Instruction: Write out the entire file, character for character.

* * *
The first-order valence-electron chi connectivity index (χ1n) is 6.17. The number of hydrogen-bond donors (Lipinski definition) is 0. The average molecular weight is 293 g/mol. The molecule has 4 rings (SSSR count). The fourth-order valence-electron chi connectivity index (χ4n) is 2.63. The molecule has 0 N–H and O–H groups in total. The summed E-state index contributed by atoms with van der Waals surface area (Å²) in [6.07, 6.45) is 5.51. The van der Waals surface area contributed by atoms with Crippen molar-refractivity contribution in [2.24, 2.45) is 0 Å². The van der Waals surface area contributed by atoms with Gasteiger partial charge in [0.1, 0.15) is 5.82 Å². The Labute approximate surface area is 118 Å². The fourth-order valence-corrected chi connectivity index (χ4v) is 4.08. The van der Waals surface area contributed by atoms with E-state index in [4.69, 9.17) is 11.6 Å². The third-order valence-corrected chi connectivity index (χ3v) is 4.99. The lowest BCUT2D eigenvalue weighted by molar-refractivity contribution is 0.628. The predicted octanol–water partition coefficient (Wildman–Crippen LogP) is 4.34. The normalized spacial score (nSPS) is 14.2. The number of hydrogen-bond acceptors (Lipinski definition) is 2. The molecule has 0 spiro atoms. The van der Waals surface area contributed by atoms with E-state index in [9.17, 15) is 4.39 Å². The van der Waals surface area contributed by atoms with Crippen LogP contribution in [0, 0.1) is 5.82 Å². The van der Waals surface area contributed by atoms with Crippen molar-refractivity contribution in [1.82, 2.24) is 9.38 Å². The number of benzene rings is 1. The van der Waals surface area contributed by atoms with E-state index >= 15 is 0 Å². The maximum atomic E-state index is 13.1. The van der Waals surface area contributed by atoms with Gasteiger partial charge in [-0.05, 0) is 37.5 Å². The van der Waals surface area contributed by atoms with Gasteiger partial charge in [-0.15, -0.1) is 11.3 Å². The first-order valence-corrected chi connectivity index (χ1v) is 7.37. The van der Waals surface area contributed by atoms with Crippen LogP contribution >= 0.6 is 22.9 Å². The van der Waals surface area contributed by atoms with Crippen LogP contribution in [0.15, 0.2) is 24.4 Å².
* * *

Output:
The first-order valence-electron chi connectivity index (χ1n) is 6.17. The number of hydrogen-bond donors (Lipinski definition) is 0. The average molecular weight is 293 g/mol. The molecule has 4 rings (SSSR count). The fourth-order valence-electron chi connectivity index (χ4n) is 2.63. The molecule has 0 N–H and O–H groups in total. The summed E-state index contributed by atoms with van der Waals surface area (Å²) in [6.07, 6.45) is 5.51. The van der Waals surface area contributed by atoms with Crippen molar-refractivity contribution in [2.24, 2.45) is 0 Å². The van der Waals surface area contributed by atoms with Gasteiger partial charge in [0.1, 0.15) is 5.82 Å². The Labute approximate surface area is 118 Å². The fourth-order valence-corrected chi connectivity index (χ4v) is 4.08. The van der Waals surface area contributed by atoms with E-state index in [4.69, 9.17) is 11.6 Å². The third-order valence-corrected chi connectivity index (χ3v) is 4.99. The lowest BCUT2D eigenvalue weighted by molar-refractivity contribution is 0.628. The predicted octanol–water partition coefficient (Wildman–Crippen LogP) is 4.34. The normalized spacial score (nSPS) is 14.2. The number of hydrogen-bond acceptors (Lipinski definition) is 2. The molecule has 0 spiro atoms. The van der Waals surface area contributed by atoms with E-state index in [9.17, 15) is 4.39 Å². The van der Waals surface area contributed by atoms with Crippen LogP contribution in [0, 0.1) is 5.82 Å². The van der Waals surface area contributed by atoms with Crippen molar-refractivity contribution in [1.82, 2.24) is 9.38 Å². The number of benzene rings is 1. The van der Waals surface area contributed by atoms with E-state index >= 15 is 0 Å². The maximum atomic E-state index is 13.1. The van der Waals surface area contributed by atoms with Gasteiger partial charge in [-0.05, 0) is 37.5 Å². The van der Waals surface area contributed by atoms with Gasteiger partial charge in [-0.15, -0.1) is 11.3 Å². The first-order valence-corrected chi connectivity index (χ1v) is 7.37. The van der Waals surface area contributed by atoms with Crippen LogP contribution >= 0.6 is 22.9 Å². The van der Waals surface area contributed by atoms with Crippen LogP contribution in [0.15, 0.2) is 24.4 Å².